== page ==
I’ve always enjoyed the expression ‘the grass is always greener on the other side of the fence’. It probably has a lot to do with growing up in the suburbs where there were a lot of fences and paired with them were some really nice lawns. Being an expression though – you could view it from a lot of different angels. It could be, the house is always bigger and nicer or the car is always newer and cooler.
But the expression doesn’t stop there, the underlying meaning – to me at least – is that there is something else attached to the green grass, big house or new car. That the person who currently possesses them needs to work harder and spend more to have those things. This is the unseen part of life. That we can appreciate the outcomes but we often don’t have a good understanding of the inputs to get there.
The other morning I heard a story on NPR about a farmer who was a multi-millionaire based on his farmland and that every other farmer in the room with him was one too. I wonder if this might be in some ways the opposite of my grass is greener statement. With the farmer we see the input as dirty hands, long summer hours, flannel clothing – and don’t see the outcome as a multi-million dollar personal fortune.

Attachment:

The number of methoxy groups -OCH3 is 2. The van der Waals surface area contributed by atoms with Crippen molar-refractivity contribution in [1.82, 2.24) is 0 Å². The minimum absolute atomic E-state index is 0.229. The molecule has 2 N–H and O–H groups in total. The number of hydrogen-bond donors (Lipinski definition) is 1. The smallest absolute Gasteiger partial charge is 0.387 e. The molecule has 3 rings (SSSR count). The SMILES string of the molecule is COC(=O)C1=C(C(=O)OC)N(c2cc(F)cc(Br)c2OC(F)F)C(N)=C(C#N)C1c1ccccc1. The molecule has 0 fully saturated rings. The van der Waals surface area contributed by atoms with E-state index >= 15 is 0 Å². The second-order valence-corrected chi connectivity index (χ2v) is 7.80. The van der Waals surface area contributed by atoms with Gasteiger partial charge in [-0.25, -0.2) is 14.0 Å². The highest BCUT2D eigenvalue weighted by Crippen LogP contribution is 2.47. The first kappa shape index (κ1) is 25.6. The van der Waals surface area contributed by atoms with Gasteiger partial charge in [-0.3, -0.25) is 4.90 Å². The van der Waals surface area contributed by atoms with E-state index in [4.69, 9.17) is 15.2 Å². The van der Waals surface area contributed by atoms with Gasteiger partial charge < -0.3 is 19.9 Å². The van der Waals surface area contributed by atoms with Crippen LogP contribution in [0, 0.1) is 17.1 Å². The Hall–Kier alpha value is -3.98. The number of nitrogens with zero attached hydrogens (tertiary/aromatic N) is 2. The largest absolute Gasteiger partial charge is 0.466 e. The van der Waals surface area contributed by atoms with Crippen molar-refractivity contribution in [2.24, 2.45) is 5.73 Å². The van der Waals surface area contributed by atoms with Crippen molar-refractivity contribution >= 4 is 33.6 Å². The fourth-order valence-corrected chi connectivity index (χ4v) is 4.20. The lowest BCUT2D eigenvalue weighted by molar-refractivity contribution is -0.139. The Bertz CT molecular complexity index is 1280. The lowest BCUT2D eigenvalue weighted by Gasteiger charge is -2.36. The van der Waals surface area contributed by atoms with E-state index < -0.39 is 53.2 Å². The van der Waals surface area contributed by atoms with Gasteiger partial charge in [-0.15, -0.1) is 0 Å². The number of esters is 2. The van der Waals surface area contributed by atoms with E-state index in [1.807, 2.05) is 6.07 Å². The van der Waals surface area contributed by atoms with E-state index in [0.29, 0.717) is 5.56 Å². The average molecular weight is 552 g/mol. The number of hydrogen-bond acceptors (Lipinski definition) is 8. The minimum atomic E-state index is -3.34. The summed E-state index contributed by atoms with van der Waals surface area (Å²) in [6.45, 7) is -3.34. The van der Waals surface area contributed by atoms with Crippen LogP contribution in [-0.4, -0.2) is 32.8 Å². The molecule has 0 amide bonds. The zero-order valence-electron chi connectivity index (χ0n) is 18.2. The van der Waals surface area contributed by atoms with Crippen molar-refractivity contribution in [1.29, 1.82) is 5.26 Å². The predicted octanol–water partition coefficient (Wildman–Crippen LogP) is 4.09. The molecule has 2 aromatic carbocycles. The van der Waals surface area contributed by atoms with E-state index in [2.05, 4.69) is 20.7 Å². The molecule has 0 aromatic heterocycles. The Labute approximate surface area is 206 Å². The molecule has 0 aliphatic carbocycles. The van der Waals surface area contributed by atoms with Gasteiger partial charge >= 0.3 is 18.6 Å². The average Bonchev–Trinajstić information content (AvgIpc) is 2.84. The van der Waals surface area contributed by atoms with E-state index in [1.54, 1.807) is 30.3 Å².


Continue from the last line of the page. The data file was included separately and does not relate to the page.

Whenever the thought comes to mind for me though, it brings a certain level of appreciation for the things I have. I know the work I put into obtaining whatever object or idea is at the forefront of my thoughts. To me, knowing both the inputs and outcomes is more important than just the outcomes because it’s the story about how the grass that got so green that’s important.